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June 10, 2014 7:03 am

Precedent: Israeli Court Imposes Cancer Treatment on Minor Despite Family’s Opposition

avatar by Dave Bender

Bnai Zion Medical Center, Haifa.

A judge in Tiberias on Monday ordered doctors to begin chemotherapy and radiation treatments for a leukemia-stricken 14-year-old, against his and his parents’ wishes.

The youth was diagnosed with the life-threatening disease five years ago, and underwent a successful course of chemotherapy treatments during that period.

However, last February, the cancer cells had again multiplied and he underwent surgery to remove a growth at Bnai-Tzion Hospital in Haifa,¬†according to Israel’s Channel Two.

His medical team’s assessment is that he must undergo a new bout of chemo and radiation before the cells spread to his bone marrow, greatly complicating his treatment and lessening his chances for survival.

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His parents, however, opposed the recommended course of chemotherapy treatments, based on consultation with a rabbinic authority, according to the report, contending that, since the growth was removed, the threat had passed.

Additionally, the parents also fear that the treatments could do more harm than good, and that the radiation might leave him sterile, thereby reducing his future chances of marriage and raising a family.

The youth, who termed his previous hospitalization as “jail time,” said he preferred to play with friends, remain at home and face death from the disease, rather than undergo hospitalization, treatments and possibly die from complications.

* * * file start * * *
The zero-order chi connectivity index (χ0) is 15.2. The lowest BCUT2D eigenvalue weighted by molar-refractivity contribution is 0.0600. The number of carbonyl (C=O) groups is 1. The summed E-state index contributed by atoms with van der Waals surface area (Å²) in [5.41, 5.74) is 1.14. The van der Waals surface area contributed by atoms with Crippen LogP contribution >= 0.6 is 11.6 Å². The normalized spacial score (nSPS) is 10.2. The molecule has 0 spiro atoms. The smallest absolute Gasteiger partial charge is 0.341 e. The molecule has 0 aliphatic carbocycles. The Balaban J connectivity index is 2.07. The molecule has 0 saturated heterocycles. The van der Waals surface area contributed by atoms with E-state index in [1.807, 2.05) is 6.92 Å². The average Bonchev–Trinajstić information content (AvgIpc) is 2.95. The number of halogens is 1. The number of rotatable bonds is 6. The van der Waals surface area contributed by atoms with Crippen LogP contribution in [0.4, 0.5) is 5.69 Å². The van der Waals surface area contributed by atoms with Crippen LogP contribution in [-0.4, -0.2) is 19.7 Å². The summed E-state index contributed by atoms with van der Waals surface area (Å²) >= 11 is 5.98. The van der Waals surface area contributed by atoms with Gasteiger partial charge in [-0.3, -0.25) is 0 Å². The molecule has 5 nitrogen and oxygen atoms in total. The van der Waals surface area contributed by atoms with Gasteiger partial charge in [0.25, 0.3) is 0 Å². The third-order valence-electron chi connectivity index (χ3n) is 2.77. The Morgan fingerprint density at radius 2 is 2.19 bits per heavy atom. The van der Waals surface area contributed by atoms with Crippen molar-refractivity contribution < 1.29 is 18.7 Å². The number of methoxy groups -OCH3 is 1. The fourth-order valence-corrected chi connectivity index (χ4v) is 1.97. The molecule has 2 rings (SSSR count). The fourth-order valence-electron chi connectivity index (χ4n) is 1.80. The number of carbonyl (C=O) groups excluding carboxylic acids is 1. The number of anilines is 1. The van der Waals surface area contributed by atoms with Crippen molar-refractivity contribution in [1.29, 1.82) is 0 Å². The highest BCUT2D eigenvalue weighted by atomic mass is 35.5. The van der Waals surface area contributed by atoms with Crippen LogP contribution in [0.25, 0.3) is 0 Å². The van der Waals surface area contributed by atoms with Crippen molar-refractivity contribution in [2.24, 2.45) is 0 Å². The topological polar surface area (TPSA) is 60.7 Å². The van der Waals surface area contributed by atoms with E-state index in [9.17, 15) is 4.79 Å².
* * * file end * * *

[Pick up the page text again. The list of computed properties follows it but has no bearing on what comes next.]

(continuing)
He said he spoke with his rabbi about the predicament, and that he was instructed not to agree to hospitalization. The parents said they were willing to bring the child to twice-weekly medical checkups, and if the disease was found to have advanced, would start the chemo and radiation therapy immediately.

But, in her ruling, Judge Vered Recanati-Roshar found in favor of the attorney representing the state family services, and instructed the medical team to commence the course of treatment at once, and provide the youth and his family with psychological and social welfare services.

However, in addition to the medical treatment and emotional counseling, Recanati-Roshar also instructed the police to not allow the family to leave the country, in fear that such a drastic move to avoid the imposed treatment would endanger his health.

“Waiting will significantly endanger the minor,” the judge wrote, and said that the parents good intentions and willingness to take the child for checkups were not enough when seen against the possibility of the disease returning.

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